Harmonising terms and TUPE

25 September 2012 | David Widdowson

The EAT have issued a reminder of the consequences of harmonising terms following a TUPE transfer.

This case involved a tender for a contract to provide learning services to offenders in a large number of institutions. Manchester College was the successful bidder for the contract and as a result the contracts of employment of 1500 staff transferred to its employment under TUPE. Soon after it became clear to the College that there were hidden costs in the tender which had not been revealed by the due diligence process. Although they were able to persuade the Learning and Skills Council (who had commissioned the contract) to compensate them, this was not at the level they sought. This, coupled with the increasingly severe economic situation for further education generally, led the College to conclude that it would have to make savings of £5million in its Offender Learning service.

As part of these savings, a redundancy programme was implemented and 300 staff left. That did not affect the two claimants, Mrs Hazel and Mrs Huggins. A second programme did, however, affect them and that was the proposal to reduce their salaries by 18% as part of an exercise to harmonise their terms with those of other similar employees to which both objected. They were dismissed but offered re-engagement on the new reduced terms which they accepted.

They then brought a claim in the Employment Tribunal under which they sought restoration of their old salaries. The Tribunal upheld their claim and ordered re-engagement on the old terms. The EAT agreed with their decision on the following basis:

  • The starting point is that any dismissals connected with a transfer are automatically unfair.
  • This can be avoided if the employer can show that the dismissals were for an “economic, technical or organisational reason entailing changes in the workforce”.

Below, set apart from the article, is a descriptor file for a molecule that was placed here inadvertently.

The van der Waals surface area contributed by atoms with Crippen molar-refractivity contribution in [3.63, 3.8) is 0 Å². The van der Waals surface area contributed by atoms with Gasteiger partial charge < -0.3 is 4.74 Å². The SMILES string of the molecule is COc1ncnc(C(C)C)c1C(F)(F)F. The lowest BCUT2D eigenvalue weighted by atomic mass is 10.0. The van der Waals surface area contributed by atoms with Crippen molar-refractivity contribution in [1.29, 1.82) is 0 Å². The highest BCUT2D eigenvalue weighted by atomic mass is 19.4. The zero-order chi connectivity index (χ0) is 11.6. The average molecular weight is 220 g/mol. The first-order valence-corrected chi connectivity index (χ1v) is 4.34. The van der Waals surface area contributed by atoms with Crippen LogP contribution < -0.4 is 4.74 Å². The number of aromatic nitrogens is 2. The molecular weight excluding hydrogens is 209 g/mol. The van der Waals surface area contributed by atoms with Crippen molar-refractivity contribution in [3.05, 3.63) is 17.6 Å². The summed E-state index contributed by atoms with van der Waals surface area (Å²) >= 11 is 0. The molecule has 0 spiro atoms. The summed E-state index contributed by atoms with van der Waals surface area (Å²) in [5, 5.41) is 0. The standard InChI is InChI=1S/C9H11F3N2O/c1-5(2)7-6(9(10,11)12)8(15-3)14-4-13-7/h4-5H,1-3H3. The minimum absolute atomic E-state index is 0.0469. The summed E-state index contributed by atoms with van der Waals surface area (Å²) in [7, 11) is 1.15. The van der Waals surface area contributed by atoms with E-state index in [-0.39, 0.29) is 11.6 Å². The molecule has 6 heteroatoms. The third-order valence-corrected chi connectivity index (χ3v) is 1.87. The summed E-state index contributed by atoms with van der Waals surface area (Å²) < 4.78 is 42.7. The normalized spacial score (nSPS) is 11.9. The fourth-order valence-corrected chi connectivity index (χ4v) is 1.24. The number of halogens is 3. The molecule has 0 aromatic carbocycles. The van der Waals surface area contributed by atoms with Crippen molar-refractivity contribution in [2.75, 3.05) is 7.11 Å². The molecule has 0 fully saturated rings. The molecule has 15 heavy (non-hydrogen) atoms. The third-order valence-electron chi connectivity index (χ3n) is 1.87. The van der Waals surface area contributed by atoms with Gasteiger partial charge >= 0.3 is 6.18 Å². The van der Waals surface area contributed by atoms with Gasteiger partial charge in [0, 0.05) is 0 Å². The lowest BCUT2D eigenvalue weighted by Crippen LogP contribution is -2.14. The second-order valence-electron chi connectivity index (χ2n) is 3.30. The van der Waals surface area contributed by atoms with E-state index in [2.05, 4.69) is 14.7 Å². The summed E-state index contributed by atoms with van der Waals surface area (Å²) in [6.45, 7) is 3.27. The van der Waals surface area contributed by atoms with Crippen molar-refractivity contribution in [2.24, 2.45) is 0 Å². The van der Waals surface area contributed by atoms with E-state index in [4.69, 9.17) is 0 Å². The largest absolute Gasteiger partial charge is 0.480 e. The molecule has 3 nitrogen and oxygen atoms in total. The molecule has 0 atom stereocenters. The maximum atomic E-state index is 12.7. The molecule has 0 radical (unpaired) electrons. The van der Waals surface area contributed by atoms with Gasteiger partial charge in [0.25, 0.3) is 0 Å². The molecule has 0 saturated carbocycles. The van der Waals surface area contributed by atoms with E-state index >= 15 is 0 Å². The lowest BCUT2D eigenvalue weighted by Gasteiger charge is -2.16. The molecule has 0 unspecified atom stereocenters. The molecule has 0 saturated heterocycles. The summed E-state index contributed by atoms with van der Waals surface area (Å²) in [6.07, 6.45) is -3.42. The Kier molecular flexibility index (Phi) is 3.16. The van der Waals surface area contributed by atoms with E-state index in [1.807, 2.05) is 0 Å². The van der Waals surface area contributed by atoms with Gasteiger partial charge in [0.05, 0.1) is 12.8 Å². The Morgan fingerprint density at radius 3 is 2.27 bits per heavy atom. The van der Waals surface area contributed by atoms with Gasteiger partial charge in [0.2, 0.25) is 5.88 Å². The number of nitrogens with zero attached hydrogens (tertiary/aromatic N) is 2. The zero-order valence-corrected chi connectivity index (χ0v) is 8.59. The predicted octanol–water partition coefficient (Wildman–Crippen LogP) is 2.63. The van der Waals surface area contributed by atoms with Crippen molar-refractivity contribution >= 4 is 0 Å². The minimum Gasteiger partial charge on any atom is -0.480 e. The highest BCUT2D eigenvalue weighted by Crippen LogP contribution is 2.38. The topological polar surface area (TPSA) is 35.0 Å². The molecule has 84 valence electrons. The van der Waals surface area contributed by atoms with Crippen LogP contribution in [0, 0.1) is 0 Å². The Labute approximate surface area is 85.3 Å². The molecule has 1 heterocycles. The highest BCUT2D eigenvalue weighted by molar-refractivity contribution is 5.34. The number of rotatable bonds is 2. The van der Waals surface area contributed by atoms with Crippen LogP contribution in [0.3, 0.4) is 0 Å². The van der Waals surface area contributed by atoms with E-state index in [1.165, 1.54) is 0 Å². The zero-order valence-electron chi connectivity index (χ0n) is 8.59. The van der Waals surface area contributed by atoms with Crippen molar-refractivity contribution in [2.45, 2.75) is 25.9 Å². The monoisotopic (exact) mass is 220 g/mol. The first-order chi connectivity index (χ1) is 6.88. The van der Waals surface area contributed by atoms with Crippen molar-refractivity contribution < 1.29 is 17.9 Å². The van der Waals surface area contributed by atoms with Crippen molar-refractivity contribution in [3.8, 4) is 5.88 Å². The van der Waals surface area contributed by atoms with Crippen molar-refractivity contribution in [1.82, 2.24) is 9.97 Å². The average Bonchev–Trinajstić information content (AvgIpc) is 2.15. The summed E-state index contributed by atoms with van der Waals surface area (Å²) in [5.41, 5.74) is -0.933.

• The highlighted words were critical here: previous case law makes it clear that this means either a reduction in the numbers required or a change in the way work is done. Although redundancy falls within this, harmonising terms does not.
  • The fact that both redundancy and harmonisation were part of one overall programme did not help the College. The reason for the dismissal of these employees was clearly because of harmonisation and so outside the exception to the principle of automatic unfair dismissal.
  • The decision to restore the old terms through re-engagement was a decision which was within the discretion of the Tribunal on the evidence; as the two claimants had returned to work it could not be said that there was any breakdown in the employment relationship.


Although to some extent case-specific on the facts, this decision is a stark reminder of the problems that are faced by an organisation like the College in integrating employees transferring from another organisation under the automatic transfer provisions in TUPE. Although it is understandable that an employer would want its employees to be working to consistent standard terms and conditions of employment, this, as this case illustrates, is very difficult, if not impossible, to achieve when part of the workforce has arrived as a result of a TUPE transfer.

Is there anything that can be done? The following options can be considered:

  • If the terms of employment of transferring employees present serious cost problems for the organisation, these are best dealt with through effective due diligence in the tendering process and the price quoted for supplying the tendered services.
  • Where this is not possible then the least risky route is cutting numbers of staff. Provided the normal principles of fairness are followed (consultation, objective selection criteria, reasonable efforts to identify alternative employment) then claims should be avoided;
  • If that too, however, presents practical problems then changing terms may be the only choice. If this can be done in a way which does not focus only on transferred staff but on the workforce as a whole then the danger represented by the Manchester College case may be avoided. It should be possible to show clearly that the changes are not “connected with the transfer” but are for a different reason.


Manchester College v Hazel

Transfer of Undertakings (Protection of Employment) Regulations 2006

For further information or to discuss the issues raised, please contact David Widdowson, or Emma Clark on +44 20 3051 5711.


Content is for general information purposes only. The information provided is not intended to be comprehensive and it does not constitute or contain legal or other advice. If you require assistance in relation to any issue please seek specific advice relevant to your particular circumstances. In particular, no responsibility shall be accepted by the authors or by Abbiss Cadres LLP for any losses occasioned by reliance on any content appearing on or accessible from this article. For further legal information click here.

The author

David Widdowson
Senior Consultant
Employment Law
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D: +44 (0) 207 036 8388
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